Hi L██,Very sorry for the late reply, it’s hard to see notifications for new messages on my facebook page. I would recommend emailing me next time if you have specific questions…You should know that I am still learning and constantly practicing everyday to improve myself…If you are truly starting out on this road, then I would advise you to set goals. Set goals for what you want to learn and try to achieve them every week/month. Be warned; you will fail. Each and every time you try something new, you are going to fail and it will suck. But quite frankly that is how we learn. This applies to almost everything and not just illustration. Keep your drawings organized in some way, such as a sketch book, so that you can look back on it every week or so and assess your own improvement. Drawing/painting technically well is a mechanical process and can be learnt at any age, just like playing sports or going to the gym. Structure and discipline yourself to spend at least 1-2 hours a day on your craft- Practice observational skills from life/still life. Don’t skip your foundations. You can’t communicate what you imagine if you are technically incapable of doing so. Read books, watch documentaries, go for walks or do whatever you can to get your mind thinking and imagining without direct influence from trendy video games/movies etc. Study from masters and the types of artists you are interested in, but be aware and courteous of your contemporaries. Showcase work you are proud to call your own, not work that is made to look like others. You say “How the hell i will paint this?. Flat? Realistic? maybe a 3D-look? Sketchy? “- do it however you feel like. Do it because you’ll have fun doing it. Shit, it doesn’t even have to be a painting. Have you tried collage? You’re starting out and this is the best time to go crazy and experiment with different mediums and looks too. Don’t settle down yet, it’s too early to know what you want. Be hard on yourself if you are very serious about developing. And when you find it hard to be hard on yourself, don’t be afraid to ask for critique or another person’s opinion (but not your mum’s (unless she’s a hard ass).). If you aren’t in an institution or around others who can give you constructive feedback, there are always people willing to help you on the internet. The internet really gives us the freedom to not only say but to listen, too (like now, hopefully).Your style will come from what you are trying to say, the things you like and what you ate for breakfast (and also tomorrow’s breakfast). Your style is you and who you want to be. Get to know yourself and be honest with who you are and what you want to make. I can’t tell you who you are. Draw from your own experiences and environment. Let every piece of work you make say a little something about yourself whenever you can. I understand that perhaps this might not be possible for every kind of illustration job, some might ask of you to be someone completely different- so learn to adapt and change, but do not resort to mimicry as a means to an end.Ultimately this “road” will take time. Be patient and don’t rush it. This is you discovering yourself. Seriously, it sounds cheesy but it’s an ongoing process and you will undoubtedly change and develop, discovering and rediscovering yourself over and over. It’s your “road”, construct it carefully and enjoy the fuck out of that road. The surface is what we see, but it’s the foundational layers underneath that make it strong. Do you want potholes in your road? - You’ll get them if you rush it.Regards from NZ,Adam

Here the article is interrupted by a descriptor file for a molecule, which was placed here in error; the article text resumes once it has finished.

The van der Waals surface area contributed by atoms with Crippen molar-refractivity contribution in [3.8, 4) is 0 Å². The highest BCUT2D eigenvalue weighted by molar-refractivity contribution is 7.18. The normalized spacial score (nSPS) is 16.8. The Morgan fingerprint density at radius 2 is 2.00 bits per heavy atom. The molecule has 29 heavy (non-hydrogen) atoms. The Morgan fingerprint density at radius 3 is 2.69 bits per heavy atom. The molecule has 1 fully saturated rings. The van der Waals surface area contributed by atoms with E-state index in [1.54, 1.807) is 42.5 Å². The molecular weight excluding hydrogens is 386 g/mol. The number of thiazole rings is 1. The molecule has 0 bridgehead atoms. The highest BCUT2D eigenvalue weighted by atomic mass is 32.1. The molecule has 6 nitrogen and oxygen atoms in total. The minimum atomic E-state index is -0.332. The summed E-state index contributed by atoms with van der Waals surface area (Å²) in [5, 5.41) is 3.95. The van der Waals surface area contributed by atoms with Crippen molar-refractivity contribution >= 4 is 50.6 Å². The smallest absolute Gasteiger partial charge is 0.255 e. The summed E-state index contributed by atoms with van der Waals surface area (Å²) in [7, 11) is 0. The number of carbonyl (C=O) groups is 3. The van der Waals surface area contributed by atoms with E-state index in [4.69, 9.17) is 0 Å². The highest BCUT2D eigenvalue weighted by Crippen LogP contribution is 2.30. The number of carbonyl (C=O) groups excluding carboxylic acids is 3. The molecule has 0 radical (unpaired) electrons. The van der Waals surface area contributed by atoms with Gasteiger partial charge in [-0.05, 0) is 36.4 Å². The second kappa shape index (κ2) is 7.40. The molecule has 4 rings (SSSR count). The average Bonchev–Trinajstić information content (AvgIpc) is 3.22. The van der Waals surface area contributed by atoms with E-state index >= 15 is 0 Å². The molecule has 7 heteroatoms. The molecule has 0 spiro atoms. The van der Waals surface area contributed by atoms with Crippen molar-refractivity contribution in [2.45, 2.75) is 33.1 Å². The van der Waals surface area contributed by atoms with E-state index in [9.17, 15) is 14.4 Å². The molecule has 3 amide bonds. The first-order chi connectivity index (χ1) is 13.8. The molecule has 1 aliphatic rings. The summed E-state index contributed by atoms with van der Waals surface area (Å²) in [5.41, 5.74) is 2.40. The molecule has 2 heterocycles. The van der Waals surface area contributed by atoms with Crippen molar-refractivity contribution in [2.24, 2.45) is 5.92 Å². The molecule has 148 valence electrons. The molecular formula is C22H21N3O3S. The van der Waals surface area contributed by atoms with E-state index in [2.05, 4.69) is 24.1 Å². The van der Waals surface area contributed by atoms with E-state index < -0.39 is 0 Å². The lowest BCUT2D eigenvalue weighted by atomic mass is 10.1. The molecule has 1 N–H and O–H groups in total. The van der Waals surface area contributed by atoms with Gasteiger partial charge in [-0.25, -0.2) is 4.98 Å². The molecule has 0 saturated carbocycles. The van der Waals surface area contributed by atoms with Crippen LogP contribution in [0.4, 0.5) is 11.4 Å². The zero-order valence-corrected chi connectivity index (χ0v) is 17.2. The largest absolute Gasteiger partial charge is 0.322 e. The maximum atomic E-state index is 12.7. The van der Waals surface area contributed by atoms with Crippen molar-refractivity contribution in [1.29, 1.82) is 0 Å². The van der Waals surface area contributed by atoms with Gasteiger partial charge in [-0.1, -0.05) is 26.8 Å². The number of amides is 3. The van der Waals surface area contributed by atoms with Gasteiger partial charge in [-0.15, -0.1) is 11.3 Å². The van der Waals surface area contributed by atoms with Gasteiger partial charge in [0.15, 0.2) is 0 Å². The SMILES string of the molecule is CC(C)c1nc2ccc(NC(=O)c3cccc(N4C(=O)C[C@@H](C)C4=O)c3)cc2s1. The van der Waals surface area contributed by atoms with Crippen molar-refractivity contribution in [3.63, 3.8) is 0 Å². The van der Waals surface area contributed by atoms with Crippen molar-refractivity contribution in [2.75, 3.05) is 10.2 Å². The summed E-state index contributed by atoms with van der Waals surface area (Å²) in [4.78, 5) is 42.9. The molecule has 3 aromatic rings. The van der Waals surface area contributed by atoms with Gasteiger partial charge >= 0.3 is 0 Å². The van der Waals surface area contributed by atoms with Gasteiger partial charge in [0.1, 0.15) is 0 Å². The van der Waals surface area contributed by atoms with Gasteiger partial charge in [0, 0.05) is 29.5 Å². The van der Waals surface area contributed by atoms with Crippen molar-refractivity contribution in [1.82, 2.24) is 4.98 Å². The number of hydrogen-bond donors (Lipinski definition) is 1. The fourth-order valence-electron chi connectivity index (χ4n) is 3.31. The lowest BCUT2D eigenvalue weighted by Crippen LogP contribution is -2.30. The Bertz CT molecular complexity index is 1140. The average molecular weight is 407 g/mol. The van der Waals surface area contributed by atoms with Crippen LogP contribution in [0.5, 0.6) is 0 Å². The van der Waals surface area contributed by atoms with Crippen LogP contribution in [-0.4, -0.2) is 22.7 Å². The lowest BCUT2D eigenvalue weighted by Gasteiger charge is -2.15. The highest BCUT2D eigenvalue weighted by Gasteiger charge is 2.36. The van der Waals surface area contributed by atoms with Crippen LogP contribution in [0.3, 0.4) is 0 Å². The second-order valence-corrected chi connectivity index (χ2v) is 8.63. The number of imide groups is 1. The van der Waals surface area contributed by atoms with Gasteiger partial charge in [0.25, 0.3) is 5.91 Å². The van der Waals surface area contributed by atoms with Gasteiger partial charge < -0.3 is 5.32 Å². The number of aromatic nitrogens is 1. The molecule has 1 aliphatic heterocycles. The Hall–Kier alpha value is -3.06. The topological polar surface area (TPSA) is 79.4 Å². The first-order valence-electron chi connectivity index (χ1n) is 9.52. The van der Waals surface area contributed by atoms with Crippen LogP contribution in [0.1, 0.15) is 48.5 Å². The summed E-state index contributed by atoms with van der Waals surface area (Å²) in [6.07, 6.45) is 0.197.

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tl;dr - take your time and read the answer patiently. I won’t sum it up for you.
Sorry for the lame analogy at the end; I’m a sucker for lame analogies.
These are pretty much all the things I would like to have said to myself a couple of years ago when I was so worried (some days I still am) about things like style or what I should be doing.
I hope this helps anyone who is also starting out on this road of art and illustration and maybe help ease a little bit of your anxieties. 

Don't rub your eyes.